Rabbit Care: What to Feed Your Dwarf Rabbit
A dwarf rabbit's diet can vary according to age, and the individual rabbit itself. Any changes made to their diet should be done gradually so as not to cause unnecessary stress or digestive issues.
Owning a pet means making sure you meet their every need. When it comes to owning rabbits, a healthy, balanced diet is essential for their care and well-being. So, in today’s article, we want to give you some advice on what to feed your dwarf rabbit.
What do dwarf rabbits eat?
This is one of the questions new rabbit owners ask most, and is often a source of great worry and confusion. While feeding rabbits isn’t actually all that complicated, there are a great many myths and misconceptions surrounding their diet.
It can take anywhere between 12 and 15 hours for food to pass through a rabbit’s digestive system, which is why experts recommend feeding them small portions of food throughout the day.
A dwarf rabbit’s diet should be made up of forage and small portions of fruit or veg every day. Fresh food shouldn’t be left in their hutch or enclosure for more than 24 hours, so that it doesn’t spoil. It’s also best to give them food at room temperature, rather than straight out of the fridge. And never, under any circumstances, should you ever feed your rabbit junk food or chocolate.
Make sure your rabbits always have access to fresh water, and be sure to clean their water bowl or bottle every day.
What to feed a baby dwarf rabbit
Regardless of their size, rabbits are considered “babies” up until around nine months old. Over the first few months, you can gradually introduce new types of food, and slowly increase the portion sizes.
Between 2 and 4 months, young rabbits will mainly eat hay. Hay is rich in fiber, and will help keep their teeth and guts healthy. You can also feed them pellets specially designed for young rabbits. Don’t feed them cereals, as they contain large amounts of fat.
Once they’ve reached approximately 3 or 4 months old, you can start to introduce small quantities of vegetables to your rabbit’s diet. Start by giving them a small piece of a suitable vegetable twice a week, then slowly increase to two portions in 48 hours. This will help avoid digestive issues such as diarrhea.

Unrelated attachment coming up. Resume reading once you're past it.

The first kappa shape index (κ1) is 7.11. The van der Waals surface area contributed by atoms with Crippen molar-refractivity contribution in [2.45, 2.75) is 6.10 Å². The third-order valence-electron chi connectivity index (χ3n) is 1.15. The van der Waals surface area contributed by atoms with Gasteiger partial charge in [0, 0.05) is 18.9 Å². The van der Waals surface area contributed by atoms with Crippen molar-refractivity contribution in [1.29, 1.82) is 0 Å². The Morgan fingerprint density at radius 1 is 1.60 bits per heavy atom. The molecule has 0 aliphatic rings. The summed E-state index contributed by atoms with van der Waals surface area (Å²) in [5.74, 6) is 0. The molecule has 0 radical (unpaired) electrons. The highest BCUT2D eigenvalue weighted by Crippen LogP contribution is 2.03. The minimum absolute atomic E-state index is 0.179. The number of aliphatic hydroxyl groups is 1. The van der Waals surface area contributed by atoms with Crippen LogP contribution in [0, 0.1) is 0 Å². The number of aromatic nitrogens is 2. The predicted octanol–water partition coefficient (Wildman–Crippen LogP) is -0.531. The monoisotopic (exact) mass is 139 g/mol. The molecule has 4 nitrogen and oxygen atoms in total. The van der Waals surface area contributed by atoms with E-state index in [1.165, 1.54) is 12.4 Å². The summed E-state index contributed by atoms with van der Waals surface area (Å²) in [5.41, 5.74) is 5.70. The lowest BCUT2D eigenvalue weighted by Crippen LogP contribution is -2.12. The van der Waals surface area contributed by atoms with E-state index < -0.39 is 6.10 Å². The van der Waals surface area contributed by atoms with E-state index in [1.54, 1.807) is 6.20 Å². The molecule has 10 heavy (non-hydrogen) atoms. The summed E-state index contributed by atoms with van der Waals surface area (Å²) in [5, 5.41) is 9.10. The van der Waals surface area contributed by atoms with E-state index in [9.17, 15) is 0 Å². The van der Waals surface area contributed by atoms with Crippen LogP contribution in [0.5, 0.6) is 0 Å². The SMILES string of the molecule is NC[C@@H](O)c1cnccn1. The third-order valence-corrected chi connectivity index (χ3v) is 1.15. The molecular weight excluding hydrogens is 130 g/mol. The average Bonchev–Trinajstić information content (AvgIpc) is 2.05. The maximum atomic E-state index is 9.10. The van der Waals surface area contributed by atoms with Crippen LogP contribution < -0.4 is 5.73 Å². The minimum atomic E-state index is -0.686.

Up until 9 months old, your dwarf rabbit should eat hay, with 3 or 4 teaspoons of pellets, and a small portion of vegetables every day. Fruit should only be given as a treat, a maximum of twice a week.
What to feed an adult dwarf rabbit
Experts recommend reducing the number of pellets and increasing the amount of forage as your rabbit gets older. In fact, adult rabbits should have unlimited access to hay 24/7. You can also offer your pet small portions of dark, leafy vegetables every day.
The pellets you give your rabbit should be high in fiber, proteins and calcium. You can feed them approximately 25 to 30 grams of pellets per day.
Limit fruit intake to a maximum of twice a week. Fruit is very high in sugar, and can be bad for their health. Vary the types of fruit you give your rabbit as it grows up so that it gets used to different tastes and textures.
What can you feed your dwarf rabbit?
Hay should form the basis of any good rabbit diet, and can also be used as part of their bedding. It is essential for a healthy digestive system, and keeping their teeth healthy. Hay comes in many varieties, with some containing additional ingredients to enrich your pet’s diet: flowers, aromatic herbs, wild fruit, carrot… The idea is to vary your pet’s diet so it doesn’t get bored.
Although you can continue to give your dwarf rabbit small quantities of pellets as it gets older, it’s best to avoid those that contain colorants and cereals. A vet will be able to advise you as to which brand is best.
Not all vegetables are suitable for rabbits, so it’s important to choose carefully. Experts generally recommend the following: spinach, carrot tops, beetroot, basil, celery, asparagus, broccoli, chard, kale, and arugula.
When it comes to fruits, you can feed your rabbit: cherries, kiwi, papaya, peach, strawberry, apple, pineapple, melon and watermelon.
It’s also important to be aware of the foods that aren’t suitable for rabbits: oats, dairy products, pulses, sugary foods, sweets, fried foods, nuts, cat or dog food, nightshade, potato and other human food (with the exception of the above fruit and veg).
Finally, if you’re going to make any changes to your rabbit’s diet, be sure to do it gradually. Sudden dietary changes can be extremely detrimental to your pet’s health.